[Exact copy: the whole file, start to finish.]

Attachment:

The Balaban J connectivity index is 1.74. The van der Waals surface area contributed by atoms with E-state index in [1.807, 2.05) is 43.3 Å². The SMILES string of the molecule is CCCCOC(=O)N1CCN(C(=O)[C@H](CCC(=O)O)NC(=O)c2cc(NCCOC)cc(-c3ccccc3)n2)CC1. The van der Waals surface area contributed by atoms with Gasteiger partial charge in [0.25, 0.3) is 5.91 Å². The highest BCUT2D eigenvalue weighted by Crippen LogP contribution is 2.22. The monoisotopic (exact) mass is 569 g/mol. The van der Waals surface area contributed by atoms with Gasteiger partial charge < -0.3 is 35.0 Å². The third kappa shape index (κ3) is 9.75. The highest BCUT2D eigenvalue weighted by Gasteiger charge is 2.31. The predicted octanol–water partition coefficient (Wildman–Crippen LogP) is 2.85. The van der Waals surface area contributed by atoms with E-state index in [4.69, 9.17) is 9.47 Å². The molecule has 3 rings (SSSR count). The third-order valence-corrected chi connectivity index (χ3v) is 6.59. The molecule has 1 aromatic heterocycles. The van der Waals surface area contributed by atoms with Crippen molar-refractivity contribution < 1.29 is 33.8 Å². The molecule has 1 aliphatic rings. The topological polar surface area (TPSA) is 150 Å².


The Balaban J connectivity index is 1.74. The van der Waals surface area contributed by atoms with E-state index in [1.807, 2.05) is 43.3 Å². The SMILES string of the molecule is CCCCOC(=O)N1CCN(C(=O)[C@H](CCC(=O)O)NC(=O)c2cc(NCCOC)cc(-c3ccccc3)n2)CC1. The van der Waals surface area contributed by atoms with Gasteiger partial charge in [0.25, 0.3) is 5.91 Å². The highest BCUT2D eigenvalue weighted by Crippen LogP contribution is 2.22. The monoisotopic (exact) mass is 569 g/mol. The van der Waals surface area contributed by atoms with Gasteiger partial charge < -0.3 is 35.0 Å². The third kappa shape index (κ3) is 9.75. The highest BCUT2D eigenvalue weighted by Gasteiger charge is 2.31. The predicted octanol–water partition coefficient (Wildman–Crippen LogP) is 2.85. The van der Waals surface area contributed by atoms with E-state index in [4.69, 9.17) is 9.47 Å². The molecule has 3 rings (SSSR count). The third-order valence-corrected chi connectivity index (χ3v) is 6.59. The molecule has 1 aromatic heterocycles. The van der Waals surface area contributed by atoms with Crippen molar-refractivity contribution < 1.29 is 33.8 Å². The molecule has 1 aliphatic rings. The topological polar surface area (TPSA) is 150 Å².